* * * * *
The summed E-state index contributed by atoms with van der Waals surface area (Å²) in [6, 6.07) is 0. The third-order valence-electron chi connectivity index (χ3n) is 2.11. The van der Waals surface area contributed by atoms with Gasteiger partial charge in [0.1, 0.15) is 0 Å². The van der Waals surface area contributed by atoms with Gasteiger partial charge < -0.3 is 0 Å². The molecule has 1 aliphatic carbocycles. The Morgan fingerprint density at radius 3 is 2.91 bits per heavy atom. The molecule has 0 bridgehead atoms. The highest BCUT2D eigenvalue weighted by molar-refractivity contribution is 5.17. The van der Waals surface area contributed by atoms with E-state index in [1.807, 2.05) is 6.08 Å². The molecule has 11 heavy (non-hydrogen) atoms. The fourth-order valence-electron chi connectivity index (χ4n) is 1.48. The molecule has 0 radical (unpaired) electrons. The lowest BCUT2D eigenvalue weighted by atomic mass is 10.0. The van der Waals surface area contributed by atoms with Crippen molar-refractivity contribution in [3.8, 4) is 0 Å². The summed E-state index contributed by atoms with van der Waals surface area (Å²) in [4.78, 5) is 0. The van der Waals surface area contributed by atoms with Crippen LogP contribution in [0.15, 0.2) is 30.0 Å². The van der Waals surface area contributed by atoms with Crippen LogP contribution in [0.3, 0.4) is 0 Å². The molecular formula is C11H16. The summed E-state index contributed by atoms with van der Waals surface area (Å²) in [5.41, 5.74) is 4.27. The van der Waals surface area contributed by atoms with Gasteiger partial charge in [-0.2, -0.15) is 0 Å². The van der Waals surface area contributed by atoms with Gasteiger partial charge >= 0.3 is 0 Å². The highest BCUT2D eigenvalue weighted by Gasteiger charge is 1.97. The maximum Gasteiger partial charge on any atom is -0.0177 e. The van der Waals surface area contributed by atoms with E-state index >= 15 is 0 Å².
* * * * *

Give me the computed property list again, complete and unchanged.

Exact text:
The summed E-state index contributed by atoms with van der Waals surface area (Å²) in [6, 6.07) is 0. The third-order valence-electron chi connectivity index (χ3n) is 2.11. The van der Waals surface area contributed by atoms with Gasteiger partial charge in [0.1, 0.15) is 0 Å². The van der Waals surface area contributed by atoms with Gasteiger partial charge < -0.3 is 0 Å². The molecule has 1 aliphatic carbocycles. The Morgan fingerprint density at radius 3 is 2.91 bits per heavy atom. The molecule has 0 bridgehead atoms. The highest BCUT2D eigenvalue weighted by molar-refractivity contribution is 5.17. The van der Waals surface area contributed by atoms with E-state index in [1.807, 2.05) is 6.08 Å². The molecule has 11 heavy (non-hydrogen) atoms. The fourth-order valence-electron chi connectivity index (χ4n) is 1.48. The molecule has 0 radical (unpaired) electrons. The lowest BCUT2D eigenvalue weighted by atomic mass is 10.0. The van der Waals surface area contributed by atoms with Crippen molar-refractivity contribution in [3.8, 4) is 0 Å². The summed E-state index contributed by atoms with van der Waals surface area (Å²) in [4.78, 5) is 0. The van der Waals surface area contributed by atoms with Crippen LogP contribution in [0.15, 0.2) is 30.0 Å². The van der Waals surface area contributed by atoms with Crippen LogP contribution in [0.3, 0.4) is 0 Å². The molecular formula is C11H16. The summed E-state index contributed by atoms with van der Waals surface area (Å²) in [5.41, 5.74) is 4.27. The van der Waals surface area contributed by atoms with Gasteiger partial charge in [-0.2, -0.15) is 0 Å². The van der Waals surface area contributed by atoms with Gasteiger partial charge >= 0.3 is 0 Å². The highest BCUT2D eigenvalue weighted by Gasteiger charge is 1.97. The maximum Gasteiger partial charge on any atom is -0.0177 e. The van der Waals surface area contributed by atoms with E-state index >= 15 is 0 Å².